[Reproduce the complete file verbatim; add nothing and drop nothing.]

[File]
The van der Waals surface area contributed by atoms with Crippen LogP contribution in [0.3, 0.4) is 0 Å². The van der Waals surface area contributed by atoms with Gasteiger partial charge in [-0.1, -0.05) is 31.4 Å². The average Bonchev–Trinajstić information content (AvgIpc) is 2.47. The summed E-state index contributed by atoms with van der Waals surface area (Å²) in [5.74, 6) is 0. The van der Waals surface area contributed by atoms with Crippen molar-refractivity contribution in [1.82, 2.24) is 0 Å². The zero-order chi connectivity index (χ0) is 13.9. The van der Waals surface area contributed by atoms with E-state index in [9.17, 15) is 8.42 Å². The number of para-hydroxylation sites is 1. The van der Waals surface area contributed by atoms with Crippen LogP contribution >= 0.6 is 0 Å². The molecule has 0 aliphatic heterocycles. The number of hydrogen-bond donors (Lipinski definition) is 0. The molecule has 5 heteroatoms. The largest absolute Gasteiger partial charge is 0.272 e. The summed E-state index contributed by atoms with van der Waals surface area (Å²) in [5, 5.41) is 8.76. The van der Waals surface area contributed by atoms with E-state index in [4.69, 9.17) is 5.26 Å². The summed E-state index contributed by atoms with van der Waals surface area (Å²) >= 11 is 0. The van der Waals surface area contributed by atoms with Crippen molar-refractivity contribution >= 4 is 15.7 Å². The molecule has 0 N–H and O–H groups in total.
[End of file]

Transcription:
The van der Waals surface area contributed by atoms with Crippen LogP contribution in [0.3, 0.4) is 0 Å². The van der Waals surface area contributed by atoms with Gasteiger partial charge in [-0.1, -0.05) is 31.4 Å². The average Bonchev–Trinajstić information content (AvgIpc) is 2.47. The summed E-state index contributed by atoms with van der Waals surface area (Å²) in [5.74, 6) is 0. The van der Waals surface area contributed by atoms with Crippen molar-refractivity contribution in [1.82, 2.24) is 0 Å². The zero-order chi connectivity index (χ0) is 13.9. The van der Waals surface area contributed by atoms with E-state index in [9.17, 15) is 8.42 Å². The number of para-hydroxylation sites is 1. The van der Waals surface area contributed by atoms with Crippen LogP contribution >= 0.6 is 0 Å². The molecule has 0 aliphatic heterocycles. The number of hydrogen-bond donors (Lipinski definition) is 0. The molecule has 5 heteroatoms. The largest absolute Gasteiger partial charge is 0.272 e. The summed E-state index contributed by atoms with van der Waals surface area (Å²) in [5, 5.41) is 8.76. The van der Waals surface area contributed by atoms with E-state index in [4.69, 9.17) is 5.26 Å². The summed E-state index contributed by atoms with van der Waals surface area (Å²) >= 11 is 0. The van der Waals surface area contributed by atoms with Crippen molar-refractivity contribution >= 4 is 15.7 Å². The molecule has 0 N–H and O–H groups in total.